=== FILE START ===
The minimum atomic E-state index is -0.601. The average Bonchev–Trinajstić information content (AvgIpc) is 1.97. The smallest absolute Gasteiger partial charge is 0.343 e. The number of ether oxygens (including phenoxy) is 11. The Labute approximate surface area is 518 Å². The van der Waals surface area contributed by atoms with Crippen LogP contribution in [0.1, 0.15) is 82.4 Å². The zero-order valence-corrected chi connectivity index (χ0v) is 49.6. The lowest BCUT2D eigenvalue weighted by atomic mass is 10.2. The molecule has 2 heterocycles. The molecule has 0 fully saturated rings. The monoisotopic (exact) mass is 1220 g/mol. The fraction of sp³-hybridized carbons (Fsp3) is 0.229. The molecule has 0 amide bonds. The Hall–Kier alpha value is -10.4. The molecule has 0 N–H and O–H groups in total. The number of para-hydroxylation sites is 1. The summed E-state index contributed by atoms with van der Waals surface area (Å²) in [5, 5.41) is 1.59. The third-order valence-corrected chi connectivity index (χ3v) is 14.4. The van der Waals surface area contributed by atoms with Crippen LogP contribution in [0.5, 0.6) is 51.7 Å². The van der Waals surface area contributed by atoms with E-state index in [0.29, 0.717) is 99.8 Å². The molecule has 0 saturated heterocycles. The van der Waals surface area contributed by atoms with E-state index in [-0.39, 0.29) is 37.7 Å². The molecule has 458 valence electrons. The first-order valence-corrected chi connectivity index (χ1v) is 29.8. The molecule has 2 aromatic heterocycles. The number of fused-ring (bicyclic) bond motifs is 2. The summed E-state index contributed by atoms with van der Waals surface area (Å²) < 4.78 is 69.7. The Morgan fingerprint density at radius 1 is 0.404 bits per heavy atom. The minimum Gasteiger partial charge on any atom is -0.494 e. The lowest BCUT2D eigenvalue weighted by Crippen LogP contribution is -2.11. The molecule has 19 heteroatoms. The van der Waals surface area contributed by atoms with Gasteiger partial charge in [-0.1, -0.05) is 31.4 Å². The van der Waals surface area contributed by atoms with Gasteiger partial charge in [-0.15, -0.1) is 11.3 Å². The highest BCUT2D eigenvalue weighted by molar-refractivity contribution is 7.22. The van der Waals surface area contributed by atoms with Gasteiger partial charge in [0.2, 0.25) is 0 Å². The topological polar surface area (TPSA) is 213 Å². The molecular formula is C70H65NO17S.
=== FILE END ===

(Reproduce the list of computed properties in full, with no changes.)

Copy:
The minimum atomic E-state index is -0.601. The average Bonchev–Trinajstić information content (AvgIpc) is 1.97. The smallest absolute Gasteiger partial charge is 0.343 e. The number of ether oxygens (including phenoxy) is 11. The Labute approximate surface area is 518 Å². The van der Waals surface area contributed by atoms with Crippen LogP contribution in [0.1, 0.15) is 82.4 Å². The zero-order valence-corrected chi connectivity index (χ0v) is 49.6. The lowest BCUT2D eigenvalue weighted by atomic mass is 10.2. The molecule has 2 heterocycles. The molecule has 0 fully saturated rings. The monoisotopic (exact) mass is 1220 g/mol. The fraction of sp³-hybridized carbons (Fsp3) is 0.229. The molecule has 0 amide bonds. The Hall–Kier alpha value is -10.4. The molecule has 0 N–H and O–H groups in total. The number of para-hydroxylation sites is 1. The summed E-state index contributed by atoms with van der Waals surface area (Å²) in [5, 5.41) is 1.59. The third-order valence-corrected chi connectivity index (χ3v) is 14.4. The van der Waals surface area contributed by atoms with Crippen LogP contribution in [0.5, 0.6) is 51.7 Å². The van der Waals surface area contributed by atoms with E-state index in [0.29, 0.717) is 99.8 Å². The molecule has 0 saturated heterocycles. The van der Waals surface area contributed by atoms with E-state index in [-0.39, 0.29) is 37.7 Å². The molecule has 458 valence electrons. The first-order valence-corrected chi connectivity index (χ1v) is 29.8. The molecule has 2 aromatic heterocycles. The number of fused-ring (bicyclic) bond motifs is 2. The summed E-state index contributed by atoms with van der Waals surface area (Å²) < 4.78 is 69.7. The Morgan fingerprint density at radius 1 is 0.404 bits per heavy atom. The minimum Gasteiger partial charge on any atom is -0.494 e. The lowest BCUT2D eigenvalue weighted by Crippen LogP contribution is -2.11. The molecule has 19 heteroatoms. The van der Waals surface area contributed by atoms with Gasteiger partial charge in [-0.1, -0.05) is 31.4 Å². The van der Waals surface area contributed by atoms with Gasteiger partial charge in [-0.15, -0.1) is 11.3 Å². The highest BCUT2D eigenvalue weighted by molar-refractivity contribution is 7.22. The van der Waals surface area contributed by atoms with Gasteiger partial charge in [0.2, 0.25) is 0 Å². The topological polar surface area (TPSA) is 213 Å². The molecular formula is C70H65NO17S.